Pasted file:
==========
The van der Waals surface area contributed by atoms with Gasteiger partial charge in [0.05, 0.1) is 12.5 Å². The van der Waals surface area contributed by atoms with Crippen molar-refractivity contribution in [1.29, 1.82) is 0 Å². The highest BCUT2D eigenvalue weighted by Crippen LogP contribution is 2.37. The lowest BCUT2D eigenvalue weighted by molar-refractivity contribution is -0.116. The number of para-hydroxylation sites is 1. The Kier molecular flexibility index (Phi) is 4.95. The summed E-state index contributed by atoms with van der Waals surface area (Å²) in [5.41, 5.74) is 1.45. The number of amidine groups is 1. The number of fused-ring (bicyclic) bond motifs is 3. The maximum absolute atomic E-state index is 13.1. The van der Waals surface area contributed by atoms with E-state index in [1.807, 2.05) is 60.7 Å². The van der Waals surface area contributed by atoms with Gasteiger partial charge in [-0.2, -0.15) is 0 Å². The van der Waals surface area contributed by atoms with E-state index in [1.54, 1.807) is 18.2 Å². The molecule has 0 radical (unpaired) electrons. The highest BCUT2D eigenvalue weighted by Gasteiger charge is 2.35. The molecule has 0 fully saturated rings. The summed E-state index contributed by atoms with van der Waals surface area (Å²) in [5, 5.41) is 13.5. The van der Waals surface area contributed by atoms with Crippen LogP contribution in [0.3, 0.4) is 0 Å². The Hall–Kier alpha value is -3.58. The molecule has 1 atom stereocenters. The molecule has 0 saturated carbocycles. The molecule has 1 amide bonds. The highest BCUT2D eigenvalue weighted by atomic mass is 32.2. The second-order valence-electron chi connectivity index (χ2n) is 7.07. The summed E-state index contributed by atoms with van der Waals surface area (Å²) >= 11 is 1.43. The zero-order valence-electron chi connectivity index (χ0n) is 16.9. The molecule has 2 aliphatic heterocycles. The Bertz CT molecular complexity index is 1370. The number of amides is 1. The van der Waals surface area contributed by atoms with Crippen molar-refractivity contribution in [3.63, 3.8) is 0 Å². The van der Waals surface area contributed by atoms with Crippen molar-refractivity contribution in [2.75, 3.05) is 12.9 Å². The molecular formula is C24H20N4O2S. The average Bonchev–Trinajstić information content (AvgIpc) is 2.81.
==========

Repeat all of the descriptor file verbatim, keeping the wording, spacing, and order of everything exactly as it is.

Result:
The van der Waals surface area contributed by atoms with Gasteiger partial charge in [0.05, 0.1) is 12.5 Å². The van der Waals surface area contributed by atoms with Crippen molar-refractivity contribution in [1.29, 1.82) is 0 Å². The highest BCUT2D eigenvalue weighted by Crippen LogP contribution is 2.37. The lowest BCUT2D eigenvalue weighted by molar-refractivity contribution is -0.116. The number of para-hydroxylation sites is 1. The Kier molecular flexibility index (Phi) is 4.95. The summed E-state index contributed by atoms with van der Waals surface area (Å²) in [5.41, 5.74) is 1.45. The number of amidine groups is 1. The number of fused-ring (bicyclic) bond motifs is 3. The maximum absolute atomic E-state index is 13.1. The van der Waals surface area contributed by atoms with E-state index in [1.807, 2.05) is 60.7 Å². The van der Waals surface area contributed by atoms with Gasteiger partial charge in [-0.2, -0.15) is 0 Å². The van der Waals surface area contributed by atoms with E-state index in [1.54, 1.807) is 18.2 Å². The molecule has 0 radical (unpaired) electrons. The highest BCUT2D eigenvalue weighted by Gasteiger charge is 2.35. The molecule has 0 fully saturated rings. The summed E-state index contributed by atoms with van der Waals surface area (Å²) in [5, 5.41) is 13.5. The van der Waals surface area contributed by atoms with Crippen LogP contribution in [0.3, 0.4) is 0 Å². The Hall–Kier alpha value is -3.58. The molecule has 1 atom stereocenters. The molecule has 0 saturated carbocycles. The molecule has 1 amide bonds. The highest BCUT2D eigenvalue weighted by atomic mass is 32.2. The second-order valence-electron chi connectivity index (χ2n) is 7.07. The summed E-state index contributed by atoms with van der Waals surface area (Å²) >= 11 is 1.43. The zero-order valence-electron chi connectivity index (χ0n) is 16.9. The molecule has 2 aliphatic heterocycles. The Bertz CT molecular complexity index is 1370. The number of amides is 1. The van der Waals surface area contributed by atoms with Crippen molar-refractivity contribution in [3.63, 3.8) is 0 Å². The van der Waals surface area contributed by atoms with Crippen molar-refractivity contribution in [2.75, 3.05) is 12.9 Å². The molecular formula is C24H20N4O2S. The average Bonchev–Trinajstić information content (AvgIpc) is 2.81.